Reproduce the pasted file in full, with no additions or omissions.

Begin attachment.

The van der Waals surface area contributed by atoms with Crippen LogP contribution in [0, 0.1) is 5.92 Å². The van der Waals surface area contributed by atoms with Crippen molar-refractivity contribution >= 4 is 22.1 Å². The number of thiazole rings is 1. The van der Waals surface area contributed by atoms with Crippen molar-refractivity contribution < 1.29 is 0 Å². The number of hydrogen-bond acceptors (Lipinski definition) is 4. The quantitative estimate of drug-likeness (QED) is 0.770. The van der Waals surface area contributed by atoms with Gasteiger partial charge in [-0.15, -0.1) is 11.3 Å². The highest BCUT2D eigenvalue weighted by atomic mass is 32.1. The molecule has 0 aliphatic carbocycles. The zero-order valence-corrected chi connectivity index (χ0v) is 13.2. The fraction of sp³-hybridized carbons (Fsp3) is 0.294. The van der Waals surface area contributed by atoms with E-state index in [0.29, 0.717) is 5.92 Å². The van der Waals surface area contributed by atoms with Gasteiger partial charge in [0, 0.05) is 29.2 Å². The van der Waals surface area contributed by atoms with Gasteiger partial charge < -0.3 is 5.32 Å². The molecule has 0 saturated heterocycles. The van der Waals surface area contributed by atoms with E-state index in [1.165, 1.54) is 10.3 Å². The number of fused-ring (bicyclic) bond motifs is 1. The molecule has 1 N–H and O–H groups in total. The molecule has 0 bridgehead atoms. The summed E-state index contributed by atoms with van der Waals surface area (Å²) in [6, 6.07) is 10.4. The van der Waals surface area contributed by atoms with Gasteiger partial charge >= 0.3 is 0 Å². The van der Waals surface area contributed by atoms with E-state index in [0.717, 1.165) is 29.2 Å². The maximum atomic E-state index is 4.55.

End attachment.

The van der Waals surface area contributed by atoms with Crippen LogP contribution in [0, 0.1) is 5.92 Å². The van der Waals surface area contributed by atoms with Crippen molar-refractivity contribution >= 4 is 22.1 Å². The number of thiazole rings is 1. The van der Waals surface area contributed by atoms with Crippen molar-refractivity contribution < 1.29 is 0 Å². The number of hydrogen-bond acceptors (Lipinski definition) is 4. The quantitative estimate of drug-likeness (QED) is 0.770. The van der Waals surface area contributed by atoms with Gasteiger partial charge in [-0.15, -0.1) is 11.3 Å². The highest BCUT2D eigenvalue weighted by atomic mass is 32.1. The molecule has 0 aliphatic carbocycles. The zero-order valence-corrected chi connectivity index (χ0v) is 13.2. The fraction of sp³-hybridized carbons (Fsp3) is 0.294. The van der Waals surface area contributed by atoms with E-state index in [0.29, 0.717) is 5.92 Å². The van der Waals surface area contributed by atoms with Gasteiger partial charge in [0, 0.05) is 29.2 Å². The van der Waals surface area contributed by atoms with Gasteiger partial charge < -0.3 is 5.32 Å². The molecule has 0 saturated heterocycles. The van der Waals surface area contributed by atoms with E-state index in [1.165, 1.54) is 10.3 Å². The number of fused-ring (bicyclic) bond motifs is 1. The molecule has 1 N–H and O–H groups in total. The molecule has 0 bridgehead atoms. The summed E-state index contributed by atoms with van der Waals surface area (Å²) in [6, 6.07) is 10.4. The van der Waals surface area contributed by atoms with Gasteiger partial charge >= 0.3 is 0 Å². The van der Waals surface area contributed by atoms with E-state index in [0.717, 1.165) is 29.2 Å². The maximum atomic E-state index is 4.55.